Furthermore, RTÉ added ‘If upsetting one viewer was sufficient to uphold a complaint, many programmes would regularly find themselves in breach. No one was harmed by this gentle and unmalicious joke.’

Clark suggested in his complaint that O’Briain did not know ‘its (the stump’s) importance to Ireland.’ I’m not sure which is more laughable the complaint, or the suggestion that a stump is of religious importance.

In another matter, Tom Dunne today on Newstalk apologized for comments by Nell McCafferty made on air yesterday (11th March 2010) who made personal derogatory remarks about the Mary Harney, the Minister for Health. On a lighter note, Brenstrong, on Twitter, suggested ‘No one should apologise for nellgate. That way, Mary Harney will understand the frustration of no one being responsible.’

Introduction of Google Chrome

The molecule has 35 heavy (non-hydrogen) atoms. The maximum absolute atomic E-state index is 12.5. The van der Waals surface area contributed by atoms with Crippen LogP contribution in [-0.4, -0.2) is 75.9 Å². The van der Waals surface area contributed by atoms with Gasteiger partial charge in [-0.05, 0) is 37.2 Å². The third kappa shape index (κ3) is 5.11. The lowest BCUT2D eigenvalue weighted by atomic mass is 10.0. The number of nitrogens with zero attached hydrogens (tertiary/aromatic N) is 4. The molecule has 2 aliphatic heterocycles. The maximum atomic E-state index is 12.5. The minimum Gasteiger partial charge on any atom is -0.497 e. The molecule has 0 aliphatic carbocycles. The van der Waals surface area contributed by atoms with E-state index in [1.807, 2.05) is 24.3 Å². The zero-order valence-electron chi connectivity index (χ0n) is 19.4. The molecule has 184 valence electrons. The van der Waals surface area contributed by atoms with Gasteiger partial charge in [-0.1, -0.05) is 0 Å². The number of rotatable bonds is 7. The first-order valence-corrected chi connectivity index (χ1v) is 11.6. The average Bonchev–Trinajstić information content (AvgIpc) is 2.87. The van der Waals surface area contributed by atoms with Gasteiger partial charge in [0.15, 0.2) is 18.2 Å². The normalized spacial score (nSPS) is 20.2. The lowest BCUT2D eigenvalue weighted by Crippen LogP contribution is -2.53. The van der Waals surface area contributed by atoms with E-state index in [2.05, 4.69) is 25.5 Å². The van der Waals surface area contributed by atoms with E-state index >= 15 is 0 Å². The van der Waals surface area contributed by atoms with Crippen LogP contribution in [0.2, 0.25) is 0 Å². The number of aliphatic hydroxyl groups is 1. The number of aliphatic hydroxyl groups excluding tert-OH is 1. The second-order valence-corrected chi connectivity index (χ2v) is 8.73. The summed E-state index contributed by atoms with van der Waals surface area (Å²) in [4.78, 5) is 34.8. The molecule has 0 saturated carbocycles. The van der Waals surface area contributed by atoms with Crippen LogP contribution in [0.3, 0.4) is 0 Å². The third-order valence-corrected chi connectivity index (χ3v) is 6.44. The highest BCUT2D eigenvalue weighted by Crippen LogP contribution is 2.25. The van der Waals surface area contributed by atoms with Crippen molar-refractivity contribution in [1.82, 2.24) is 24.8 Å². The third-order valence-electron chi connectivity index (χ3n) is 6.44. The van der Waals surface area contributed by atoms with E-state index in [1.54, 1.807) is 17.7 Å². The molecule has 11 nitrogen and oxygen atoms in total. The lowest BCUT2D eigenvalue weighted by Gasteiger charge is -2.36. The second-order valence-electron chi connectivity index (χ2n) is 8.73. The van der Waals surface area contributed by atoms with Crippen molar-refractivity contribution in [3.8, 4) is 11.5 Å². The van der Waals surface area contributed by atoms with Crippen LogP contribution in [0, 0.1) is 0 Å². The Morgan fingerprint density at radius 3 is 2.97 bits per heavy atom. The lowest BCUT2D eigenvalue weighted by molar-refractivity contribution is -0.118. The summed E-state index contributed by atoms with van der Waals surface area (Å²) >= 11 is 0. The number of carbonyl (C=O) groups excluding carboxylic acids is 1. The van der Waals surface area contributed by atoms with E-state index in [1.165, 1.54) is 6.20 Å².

The world is goggle eyed with Google.  Talks of Twitter being googled and now Google is to launch a new operating system in ‘an attempt to re-think what operating systems should be’ and is due to be available to consumers in 2010. 

Why am I talking about an operating system on an Irish Media blog?  Well the power of Google has seen it be the top internet search engine, buy Youtube, and be dominant in any field it wants.  Hell, Google could open a typewriter factory, and people will start buying typewriters again.   

I like the fact that the system will be Open Source but it could threaten the lesser used OS’s such as Apple and Linux.  The Apple OS has long been the standard of computing for media (hence the link) be it design or film editing.  Google’s compatibility with software is yet to be questioned.  When Google puts itself into the OS market, will it break into Microsoft’s dominance, or could it also damage Linux, Apple, etc.